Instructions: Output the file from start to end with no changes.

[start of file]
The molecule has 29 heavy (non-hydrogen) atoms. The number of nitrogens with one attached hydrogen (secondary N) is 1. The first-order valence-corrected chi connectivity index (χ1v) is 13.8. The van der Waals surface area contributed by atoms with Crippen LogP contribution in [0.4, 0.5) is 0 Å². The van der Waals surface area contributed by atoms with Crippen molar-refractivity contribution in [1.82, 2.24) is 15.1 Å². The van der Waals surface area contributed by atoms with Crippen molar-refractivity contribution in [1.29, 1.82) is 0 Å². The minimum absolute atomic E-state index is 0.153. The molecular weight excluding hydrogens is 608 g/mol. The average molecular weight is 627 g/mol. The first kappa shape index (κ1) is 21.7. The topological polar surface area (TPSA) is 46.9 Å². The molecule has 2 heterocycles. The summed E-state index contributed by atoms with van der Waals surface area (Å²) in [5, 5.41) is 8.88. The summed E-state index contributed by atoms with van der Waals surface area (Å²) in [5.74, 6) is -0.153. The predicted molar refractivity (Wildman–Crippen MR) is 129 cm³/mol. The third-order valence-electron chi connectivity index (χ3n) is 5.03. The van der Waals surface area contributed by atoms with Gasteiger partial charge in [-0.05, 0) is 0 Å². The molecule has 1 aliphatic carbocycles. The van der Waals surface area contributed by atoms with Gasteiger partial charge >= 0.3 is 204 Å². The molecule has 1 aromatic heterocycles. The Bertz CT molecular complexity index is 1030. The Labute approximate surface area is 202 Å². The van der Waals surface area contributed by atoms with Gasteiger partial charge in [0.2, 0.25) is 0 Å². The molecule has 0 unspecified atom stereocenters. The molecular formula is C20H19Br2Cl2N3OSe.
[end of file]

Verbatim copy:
The molecule has 29 heavy (non-hydrogen) atoms. The number of nitrogens with one attached hydrogen (secondary N) is 1. The first-order valence-corrected chi connectivity index (χ1v) is 13.8. The van der Waals surface area contributed by atoms with Crippen LogP contribution in [0.4, 0.5) is 0 Å². The van der Waals surface area contributed by atoms with Crippen molar-refractivity contribution in [1.82, 2.24) is 15.1 Å². The van der Waals surface area contributed by atoms with Crippen molar-refractivity contribution in [1.29, 1.82) is 0 Å². The minimum absolute atomic E-state index is 0.153. The molecular weight excluding hydrogens is 608 g/mol. The average molecular weight is 627 g/mol. The first kappa shape index (κ1) is 21.7. The topological polar surface area (TPSA) is 46.9 Å². The molecule has 2 heterocycles. The summed E-state index contributed by atoms with van der Waals surface area (Å²) in [5, 5.41) is 8.88. The summed E-state index contributed by atoms with van der Waals surface area (Å²) in [5.74, 6) is -0.153. The predicted molar refractivity (Wildman–Crippen MR) is 129 cm³/mol. The third-order valence-electron chi connectivity index (χ3n) is 5.03. The van der Waals surface area contributed by atoms with Gasteiger partial charge in [-0.05, 0) is 0 Å². The molecule has 1 aliphatic carbocycles. The van der Waals surface area contributed by atoms with Gasteiger partial charge >= 0.3 is 204 Å². The molecule has 1 aromatic heterocycles. The Bertz CT molecular complexity index is 1030. The Labute approximate surface area is 202 Å². The van der Waals surface area contributed by atoms with Gasteiger partial charge in [0.2, 0.25) is 0 Å². The molecule has 0 unspecified atom stereocenters. The molecular formula is C20H19Br2Cl2N3OSe.